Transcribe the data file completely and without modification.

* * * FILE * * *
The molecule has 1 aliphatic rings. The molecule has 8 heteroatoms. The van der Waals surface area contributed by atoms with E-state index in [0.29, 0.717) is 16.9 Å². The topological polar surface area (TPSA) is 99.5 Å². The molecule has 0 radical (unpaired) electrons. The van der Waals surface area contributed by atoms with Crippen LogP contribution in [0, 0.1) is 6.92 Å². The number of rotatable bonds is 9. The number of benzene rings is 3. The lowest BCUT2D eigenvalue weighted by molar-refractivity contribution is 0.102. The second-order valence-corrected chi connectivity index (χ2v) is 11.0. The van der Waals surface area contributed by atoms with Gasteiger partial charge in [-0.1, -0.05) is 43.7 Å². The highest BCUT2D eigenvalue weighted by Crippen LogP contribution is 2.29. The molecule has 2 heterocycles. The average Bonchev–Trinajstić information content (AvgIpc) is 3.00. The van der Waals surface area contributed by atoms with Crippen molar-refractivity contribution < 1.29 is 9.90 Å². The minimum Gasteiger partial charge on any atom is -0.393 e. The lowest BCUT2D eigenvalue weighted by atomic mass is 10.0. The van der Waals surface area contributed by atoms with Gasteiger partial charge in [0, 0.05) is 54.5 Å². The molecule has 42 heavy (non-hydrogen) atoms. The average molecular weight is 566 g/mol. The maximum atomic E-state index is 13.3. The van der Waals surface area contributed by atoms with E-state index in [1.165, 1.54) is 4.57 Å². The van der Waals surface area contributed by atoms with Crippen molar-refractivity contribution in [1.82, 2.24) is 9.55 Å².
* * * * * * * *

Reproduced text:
The molecule has 1 aliphatic rings. The molecule has 8 heteroatoms. The van der Waals surface area contributed by atoms with E-state index in [0.29, 0.717) is 16.9 Å². The topological polar surface area (TPSA) is 99.5 Å². The molecule has 0 radical (unpaired) electrons. The van der Waals surface area contributed by atoms with Crippen LogP contribution in [0, 0.1) is 6.92 Å². The number of rotatable bonds is 9. The number of benzene rings is 3. The lowest BCUT2D eigenvalue weighted by molar-refractivity contribution is 0.102. The second-order valence-corrected chi connectivity index (χ2v) is 11.0. The van der Waals surface area contributed by atoms with Gasteiger partial charge in [-0.1, -0.05) is 43.7 Å². The highest BCUT2D eigenvalue weighted by Crippen LogP contribution is 2.29. The molecule has 2 heterocycles. The average Bonchev–Trinajstić information content (AvgIpc) is 3.00. The van der Waals surface area contributed by atoms with Crippen molar-refractivity contribution < 1.29 is 9.90 Å². The minimum Gasteiger partial charge on any atom is -0.393 e. The lowest BCUT2D eigenvalue weighted by atomic mass is 10.0. The van der Waals surface area contributed by atoms with Gasteiger partial charge in [0, 0.05) is 54.5 Å². The molecule has 42 heavy (non-hydrogen) atoms. The average molecular weight is 566 g/mol. The maximum atomic E-state index is 13.3. The van der Waals surface area contributed by atoms with E-state index in [1.165, 1.54) is 4.57 Å². The van der Waals surface area contributed by atoms with Crippen molar-refractivity contribution in [1.82, 2.24) is 9.55 Å².